Here’s a question. When a family cat died in ancient Egypt, family members would shave what?

Matt S. (23:15):

They would shave the cat. I don’t know.

Luke A. (23:18):

They would shave their eyebrows. The question to you is will you shave your beard when your cat dies?

Matt S. (23:28):

Absolutely not. I can’t be too cold because cats have done a lot for us, but I would consider myself more of a dog person than a cat person, but I can’t speak too ill about cats because I’m married to a cat lover and her cat of over 18 years passed away the last couple of months, and so I can’t be too insensitive. It’s still too close to the heart.

Luke A. (23:58):

Cats are not the only animals that pur; there are a few others. I’m gonna play two. Tell us what animal it is that is purring.

Matt S. (24:23):

That’s sounds like a hippo or something. 

Luke A. (24:26):

That is a gorilla. 

Matt S. 

Oh, really? Well, it’s still a huge animal. So gorillas pur then, huh? Wow, that’s interesting. 

Luke A.

There’s another animal that purs. 

Matt S. 

Well that sounds something like exotic, like a bird. A lemur?

Luke A.

A lemur does pur. That was an elephant. 

Matt S.

Oh wow. You threw me off. I’m thinking little creatures and you’re going with the big ones. 

Luke A. 

Well, maybe my last question. You talked about this, capitalizing for marketers to replicate some of this success. What advice would you give to marketers that want something to go viral? What advice would you give to content marketers right now, given what you’ve seen with not just social meowdia, but with other content?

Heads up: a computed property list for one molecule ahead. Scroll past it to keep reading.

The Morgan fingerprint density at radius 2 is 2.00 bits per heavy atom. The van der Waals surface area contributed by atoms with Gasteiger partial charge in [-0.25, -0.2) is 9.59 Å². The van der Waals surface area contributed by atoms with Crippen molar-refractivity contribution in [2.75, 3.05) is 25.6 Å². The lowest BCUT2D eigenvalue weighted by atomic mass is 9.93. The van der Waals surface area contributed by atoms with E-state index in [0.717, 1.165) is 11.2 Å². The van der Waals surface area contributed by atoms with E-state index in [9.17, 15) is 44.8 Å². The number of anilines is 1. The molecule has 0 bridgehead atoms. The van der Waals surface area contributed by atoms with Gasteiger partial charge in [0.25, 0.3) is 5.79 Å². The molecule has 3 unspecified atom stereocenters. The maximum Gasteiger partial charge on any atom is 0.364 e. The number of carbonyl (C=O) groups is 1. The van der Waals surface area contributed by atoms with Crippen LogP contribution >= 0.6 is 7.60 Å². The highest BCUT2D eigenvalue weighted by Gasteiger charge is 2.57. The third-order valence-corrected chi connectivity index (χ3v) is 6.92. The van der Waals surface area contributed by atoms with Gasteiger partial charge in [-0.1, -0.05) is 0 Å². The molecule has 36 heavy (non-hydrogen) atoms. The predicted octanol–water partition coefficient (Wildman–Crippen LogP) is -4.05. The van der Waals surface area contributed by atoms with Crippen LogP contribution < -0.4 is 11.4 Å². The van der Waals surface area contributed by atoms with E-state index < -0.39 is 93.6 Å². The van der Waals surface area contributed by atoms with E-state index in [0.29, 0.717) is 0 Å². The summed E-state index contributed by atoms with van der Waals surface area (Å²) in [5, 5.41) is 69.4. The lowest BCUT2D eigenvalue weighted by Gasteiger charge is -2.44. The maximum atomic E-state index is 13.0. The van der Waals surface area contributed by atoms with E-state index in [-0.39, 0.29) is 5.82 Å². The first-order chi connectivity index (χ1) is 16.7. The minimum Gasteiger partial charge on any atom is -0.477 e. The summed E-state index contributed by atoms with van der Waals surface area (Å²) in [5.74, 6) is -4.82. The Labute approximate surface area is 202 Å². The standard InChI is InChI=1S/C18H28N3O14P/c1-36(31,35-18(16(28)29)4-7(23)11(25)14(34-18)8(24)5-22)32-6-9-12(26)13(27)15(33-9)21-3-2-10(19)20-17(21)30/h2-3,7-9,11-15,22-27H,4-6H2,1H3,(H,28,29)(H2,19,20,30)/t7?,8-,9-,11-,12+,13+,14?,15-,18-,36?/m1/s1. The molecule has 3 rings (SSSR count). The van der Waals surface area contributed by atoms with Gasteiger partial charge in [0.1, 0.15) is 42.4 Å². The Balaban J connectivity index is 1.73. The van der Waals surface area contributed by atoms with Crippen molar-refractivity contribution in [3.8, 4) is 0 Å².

Matt S. (25:34):

Well, what I would recommend, is something that we’ve always tried to do — we’ve always tried to evolve. What has become of Avalaunch was me doing SEO. If I was doing SEO now the same way that I was doing it back then, we would not have survived. In that way, knowing that there’s different platforms that people view the content, there’s different types of content that’s consumed, whereas when we were first getting going, if we had something hit the front page of Digg, that was like the greatest thing in the world. We get so many links out of it and this and that, and the way we market is completely different than how it is now and the different channels that people are consuming.

Matt S. (26:31):